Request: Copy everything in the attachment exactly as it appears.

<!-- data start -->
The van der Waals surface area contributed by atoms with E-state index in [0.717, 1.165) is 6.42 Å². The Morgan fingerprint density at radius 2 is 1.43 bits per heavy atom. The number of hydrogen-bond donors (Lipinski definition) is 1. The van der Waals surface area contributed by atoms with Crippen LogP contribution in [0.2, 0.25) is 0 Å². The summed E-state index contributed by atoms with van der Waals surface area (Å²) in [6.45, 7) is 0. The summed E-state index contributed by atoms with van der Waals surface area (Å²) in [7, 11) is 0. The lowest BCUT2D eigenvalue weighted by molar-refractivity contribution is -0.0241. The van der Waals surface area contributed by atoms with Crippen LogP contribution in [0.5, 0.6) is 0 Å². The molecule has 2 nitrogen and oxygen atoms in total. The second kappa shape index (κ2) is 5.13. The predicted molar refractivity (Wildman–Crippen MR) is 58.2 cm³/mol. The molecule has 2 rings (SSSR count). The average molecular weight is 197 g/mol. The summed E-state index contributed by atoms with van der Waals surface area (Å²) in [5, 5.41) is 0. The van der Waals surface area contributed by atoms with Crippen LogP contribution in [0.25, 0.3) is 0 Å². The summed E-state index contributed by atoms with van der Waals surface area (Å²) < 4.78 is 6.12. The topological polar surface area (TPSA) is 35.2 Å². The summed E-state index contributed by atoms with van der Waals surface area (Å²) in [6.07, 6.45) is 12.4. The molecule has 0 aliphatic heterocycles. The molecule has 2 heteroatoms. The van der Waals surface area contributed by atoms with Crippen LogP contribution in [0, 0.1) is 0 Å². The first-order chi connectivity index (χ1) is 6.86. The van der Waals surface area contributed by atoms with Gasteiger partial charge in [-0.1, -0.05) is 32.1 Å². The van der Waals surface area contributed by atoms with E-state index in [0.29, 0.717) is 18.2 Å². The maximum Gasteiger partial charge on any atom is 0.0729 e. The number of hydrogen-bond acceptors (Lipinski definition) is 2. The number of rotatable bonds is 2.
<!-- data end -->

The van der Waals surface area contributed by atoms with E-state index in [0.717, 1.165) is 6.42 Å². The Morgan fingerprint density at radius 2 is 1.43 bits per heavy atom. The number of hydrogen-bond donors (Lipinski definition) is 1. The van der Waals surface area contributed by atoms with Crippen LogP contribution in [0.2, 0.25) is 0 Å². The summed E-state index contributed by atoms with van der Waals surface area (Å²) in [6.45, 7) is 0. The summed E-state index contributed by atoms with van der Waals surface area (Å²) in [7, 11) is 0. The lowest BCUT2D eigenvalue weighted by molar-refractivity contribution is -0.0241. The van der Waals surface area contributed by atoms with Crippen LogP contribution in [0.5, 0.6) is 0 Å². The molecule has 2 nitrogen and oxygen atoms in total. The second kappa shape index (κ2) is 5.13. The predicted molar refractivity (Wildman–Crippen MR) is 58.2 cm³/mol. The molecule has 2 rings (SSSR count). The average molecular weight is 197 g/mol. The summed E-state index contributed by atoms with van der Waals surface area (Å²) in [5, 5.41) is 0. The van der Waals surface area contributed by atoms with Crippen LogP contribution in [0.25, 0.3) is 0 Å². The summed E-state index contributed by atoms with van der Waals surface area (Å²) < 4.78 is 6.12. The topological polar surface area (TPSA) is 35.2 Å². The summed E-state index contributed by atoms with van der Waals surface area (Å²) in [6.07, 6.45) is 12.4. The molecule has 0 aliphatic heterocycles. The molecule has 2 heteroatoms. The van der Waals surface area contributed by atoms with Crippen LogP contribution in [0, 0.1) is 0 Å². The first-order chi connectivity index (χ1) is 6.86. The van der Waals surface area contributed by atoms with Gasteiger partial charge in [-0.1, -0.05) is 32.1 Å². The van der Waals surface area contributed by atoms with E-state index in [0.29, 0.717) is 18.2 Å². The maximum Gasteiger partial charge on any atom is 0.0729 e. The number of hydrogen-bond acceptors (Lipinski definition) is 2. The number of rotatable bonds is 2.